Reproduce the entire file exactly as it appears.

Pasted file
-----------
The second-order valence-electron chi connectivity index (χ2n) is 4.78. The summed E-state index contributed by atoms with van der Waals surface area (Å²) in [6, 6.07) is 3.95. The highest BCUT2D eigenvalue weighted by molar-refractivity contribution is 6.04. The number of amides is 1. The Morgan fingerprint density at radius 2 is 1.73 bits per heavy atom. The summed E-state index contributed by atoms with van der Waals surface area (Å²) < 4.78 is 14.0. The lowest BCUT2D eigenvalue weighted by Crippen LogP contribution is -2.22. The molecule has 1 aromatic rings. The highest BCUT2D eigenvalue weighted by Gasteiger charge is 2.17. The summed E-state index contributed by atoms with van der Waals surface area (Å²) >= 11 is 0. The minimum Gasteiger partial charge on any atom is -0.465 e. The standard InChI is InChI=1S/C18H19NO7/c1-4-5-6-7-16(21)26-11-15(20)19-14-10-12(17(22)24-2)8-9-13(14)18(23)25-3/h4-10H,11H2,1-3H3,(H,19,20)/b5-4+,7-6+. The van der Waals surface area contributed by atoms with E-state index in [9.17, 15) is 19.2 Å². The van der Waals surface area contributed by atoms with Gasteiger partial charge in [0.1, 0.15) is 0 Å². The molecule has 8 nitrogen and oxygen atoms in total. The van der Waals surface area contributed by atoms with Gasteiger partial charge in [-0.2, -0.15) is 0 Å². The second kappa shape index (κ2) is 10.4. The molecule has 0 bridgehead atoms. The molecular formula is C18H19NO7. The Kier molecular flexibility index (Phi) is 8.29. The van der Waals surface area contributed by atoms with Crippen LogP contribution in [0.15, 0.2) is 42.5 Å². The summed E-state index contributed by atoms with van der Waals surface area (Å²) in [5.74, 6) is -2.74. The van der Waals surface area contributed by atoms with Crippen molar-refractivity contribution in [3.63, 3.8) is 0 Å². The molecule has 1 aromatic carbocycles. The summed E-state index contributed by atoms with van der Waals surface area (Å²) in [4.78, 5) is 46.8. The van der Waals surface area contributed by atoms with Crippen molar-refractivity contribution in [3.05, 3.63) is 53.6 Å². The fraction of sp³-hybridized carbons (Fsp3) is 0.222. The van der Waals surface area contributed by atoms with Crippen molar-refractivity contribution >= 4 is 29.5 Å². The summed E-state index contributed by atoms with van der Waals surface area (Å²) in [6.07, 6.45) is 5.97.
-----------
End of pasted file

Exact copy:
The second-order valence-electron chi connectivity index (χ2n) is 4.78. The summed E-state index contributed by atoms with van der Waals surface area (Å²) in [6, 6.07) is 3.95. The highest BCUT2D eigenvalue weighted by molar-refractivity contribution is 6.04. The number of amides is 1. The Morgan fingerprint density at radius 2 is 1.73 bits per heavy atom. The summed E-state index contributed by atoms with van der Waals surface area (Å²) < 4.78 is 14.0. The lowest BCUT2D eigenvalue weighted by Crippen LogP contribution is -2.22. The molecule has 1 aromatic rings. The highest BCUT2D eigenvalue weighted by Gasteiger charge is 2.17. The summed E-state index contributed by atoms with van der Waals surface area (Å²) >= 11 is 0. The minimum Gasteiger partial charge on any atom is -0.465 e. The standard InChI is InChI=1S/C18H19NO7/c1-4-5-6-7-16(21)26-11-15(20)19-14-10-12(17(22)24-2)8-9-13(14)18(23)25-3/h4-10H,11H2,1-3H3,(H,19,20)/b5-4+,7-6+. The van der Waals surface area contributed by atoms with E-state index in [9.17, 15) is 19.2 Å². The van der Waals surface area contributed by atoms with Gasteiger partial charge in [0.1, 0.15) is 0 Å². The molecule has 8 nitrogen and oxygen atoms in total. The van der Waals surface area contributed by atoms with Gasteiger partial charge in [-0.2, -0.15) is 0 Å². The second kappa shape index (κ2) is 10.4. The molecule has 0 bridgehead atoms. The molecular formula is C18H19NO7. The Kier molecular flexibility index (Phi) is 8.29. The van der Waals surface area contributed by atoms with Crippen LogP contribution in [0.15, 0.2) is 42.5 Å². The summed E-state index contributed by atoms with van der Waals surface area (Å²) in [5.74, 6) is -2.74. The van der Waals surface area contributed by atoms with Crippen molar-refractivity contribution in [3.63, 3.8) is 0 Å². The molecule has 1 aromatic carbocycles. The summed E-state index contributed by atoms with van der Waals surface area (Å²) in [4.78, 5) is 46.8. The van der Waals surface area contributed by atoms with Crippen molar-refractivity contribution in [3.05, 3.63) is 53.6 Å². The fraction of sp³-hybridized carbons (Fsp3) is 0.222. The van der Waals surface area contributed by atoms with Crippen molar-refractivity contribution >= 4 is 29.5 Å². The summed E-state index contributed by atoms with van der Waals surface area (Å²) in [6.07, 6.45) is 5.97.